This seems to capture the general English attitude toward nouns: they have a firm basis in reality, a separate and independent existence, they are real things, and thus they are important, meaningful, or considerable, worthy of consideration. Prepositions don't have that definite solidity. They have the slimmest basis in reality and almost no separate and independent existence, so they must be unimportant, meaningless, and unworthy of consideration, right? Well, it seems that I once thought so. This will require a post of its own, a line of flight, later. I know I have readers who speak languages other than English, so I'm curious about how those languages treat the little words. Is this an English thing? a Western thing? a universal thing? I don't know.

Anyway, as I collected my prepositions (including the prepositional type words, but I will just call them all prepositions for simplicity), I worked with various coding schemes. This was difficult, as I do not have a sufficient background in linguistics to do this from scratch, so finally, I took a shortcut: I simply listed all the dictionary definitions for a given preposition and devised codes for each definition. I used the dictionary built in to Google Docs (I should investigate to see who supplies these definitions) as it was readily to hand, and it seemed as reliable as any other, but this could be very wrong. I did not check that closely. Still, that's what I did for expediency, and so the word in lists and codes like this for me:

Coding for the preposition "in"
I then applied my codes to each preposition in each sentence in Mali and Sarah's entries in the auto-ethnography. I'll use Sarah this time:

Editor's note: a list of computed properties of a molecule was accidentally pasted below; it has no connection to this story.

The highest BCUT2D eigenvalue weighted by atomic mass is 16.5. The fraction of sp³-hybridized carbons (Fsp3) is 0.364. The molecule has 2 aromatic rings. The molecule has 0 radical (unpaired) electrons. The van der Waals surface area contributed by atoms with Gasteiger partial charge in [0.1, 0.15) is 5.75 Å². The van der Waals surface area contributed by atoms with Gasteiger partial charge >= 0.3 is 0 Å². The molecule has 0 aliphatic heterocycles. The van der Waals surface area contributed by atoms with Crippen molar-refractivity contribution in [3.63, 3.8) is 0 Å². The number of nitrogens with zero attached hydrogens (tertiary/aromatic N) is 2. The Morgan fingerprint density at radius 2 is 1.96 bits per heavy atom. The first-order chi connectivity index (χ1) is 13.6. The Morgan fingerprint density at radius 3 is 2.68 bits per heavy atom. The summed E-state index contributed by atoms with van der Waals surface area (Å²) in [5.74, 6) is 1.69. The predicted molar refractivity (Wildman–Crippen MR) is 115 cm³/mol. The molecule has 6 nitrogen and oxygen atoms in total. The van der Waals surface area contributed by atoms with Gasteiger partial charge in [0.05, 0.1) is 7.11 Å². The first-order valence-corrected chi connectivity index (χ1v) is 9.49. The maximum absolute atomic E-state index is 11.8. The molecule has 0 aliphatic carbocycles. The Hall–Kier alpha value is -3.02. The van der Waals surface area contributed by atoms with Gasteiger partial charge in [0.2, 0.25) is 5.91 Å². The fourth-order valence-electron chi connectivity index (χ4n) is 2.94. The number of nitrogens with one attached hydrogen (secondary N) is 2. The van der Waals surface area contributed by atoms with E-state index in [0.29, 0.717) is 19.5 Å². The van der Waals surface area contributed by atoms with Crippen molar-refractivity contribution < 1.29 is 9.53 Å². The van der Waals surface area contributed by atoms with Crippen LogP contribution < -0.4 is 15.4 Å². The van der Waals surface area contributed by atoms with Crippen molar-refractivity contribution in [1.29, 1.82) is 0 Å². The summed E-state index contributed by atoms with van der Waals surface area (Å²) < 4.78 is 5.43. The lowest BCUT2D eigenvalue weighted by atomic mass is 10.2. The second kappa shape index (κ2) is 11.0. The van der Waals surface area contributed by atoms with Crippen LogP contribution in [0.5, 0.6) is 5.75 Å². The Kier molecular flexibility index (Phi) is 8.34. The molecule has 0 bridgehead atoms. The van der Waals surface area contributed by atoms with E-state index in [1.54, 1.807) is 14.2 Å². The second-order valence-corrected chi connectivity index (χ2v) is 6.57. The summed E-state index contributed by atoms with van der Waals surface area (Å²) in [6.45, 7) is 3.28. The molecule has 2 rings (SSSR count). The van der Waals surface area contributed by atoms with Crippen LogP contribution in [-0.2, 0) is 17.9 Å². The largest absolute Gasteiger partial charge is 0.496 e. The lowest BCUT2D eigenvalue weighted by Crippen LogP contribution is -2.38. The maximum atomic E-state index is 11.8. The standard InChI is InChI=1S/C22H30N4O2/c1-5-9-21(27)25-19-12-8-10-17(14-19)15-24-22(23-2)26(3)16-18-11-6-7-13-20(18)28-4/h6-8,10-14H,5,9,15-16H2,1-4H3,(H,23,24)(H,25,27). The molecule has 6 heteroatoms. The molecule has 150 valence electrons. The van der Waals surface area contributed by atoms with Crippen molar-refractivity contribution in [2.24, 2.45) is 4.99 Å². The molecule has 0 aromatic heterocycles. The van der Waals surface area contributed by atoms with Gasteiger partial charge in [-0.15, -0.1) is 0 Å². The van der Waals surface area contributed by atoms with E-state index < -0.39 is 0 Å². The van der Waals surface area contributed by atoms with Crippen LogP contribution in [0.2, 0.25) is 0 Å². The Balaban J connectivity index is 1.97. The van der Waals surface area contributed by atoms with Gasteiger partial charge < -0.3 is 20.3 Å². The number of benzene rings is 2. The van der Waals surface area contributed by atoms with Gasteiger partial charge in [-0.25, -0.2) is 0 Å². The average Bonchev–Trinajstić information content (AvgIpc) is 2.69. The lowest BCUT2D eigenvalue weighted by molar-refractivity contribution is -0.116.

Note that I coded in the early stages as time/enclosed, indicating that in indicates a temporal enclosure, placing Sarah within one of the successive stages of a PhD program. This code is a bit too loose and could easily be managed otherwise. I could as easily use a code such as time/succession to indicate that Sarah is at a particular time in a succession of times. Which would be correct? Well, they both are. Is one better? I don't think so. So how do you code in, in this case? Is it a particle or a wave? It's both, and maybe something else as well. My reading suggests that cognitive linguists are having the same issues with devising boxes big enough to contain all the possible meanings of these little words. It seems we can say the most with the least, and that makes things interesting, problematic, very rhizomatic.

So I am not at all settled with my codes. First, I think the dictionary definitions are somewhat arbitrary, which makes my codes arbitrary of necessity. If I stick with this line of thinking, I'll have to do lots of work here. Then, I just noticed that I've been using mostly substantives for codes (space, time, relation, reference, etc.), thus privileging the substantives again and creating static snapshots of what is basically a dynamic connection within a sentence. I could use verbs, which would re-animate the code, but it still privileges a different class of words and a different semantic structure. I'll have to think through all of this, and I'm not there yet, but I'm reading my way onto some possible paths.

I want to continue writing, but I have lots of end-of-term documents to grade, so I'll stop here. Next I want to give an example of how I'm parsing and analyzing a sentence with these codes, with the hopes that the other coders will begin to see some connections between what is emerging here with prepositions and what they are doing with their own codes. This line of research is going somewhere nice for me, but I still don't know if it will play well with the other over-codes.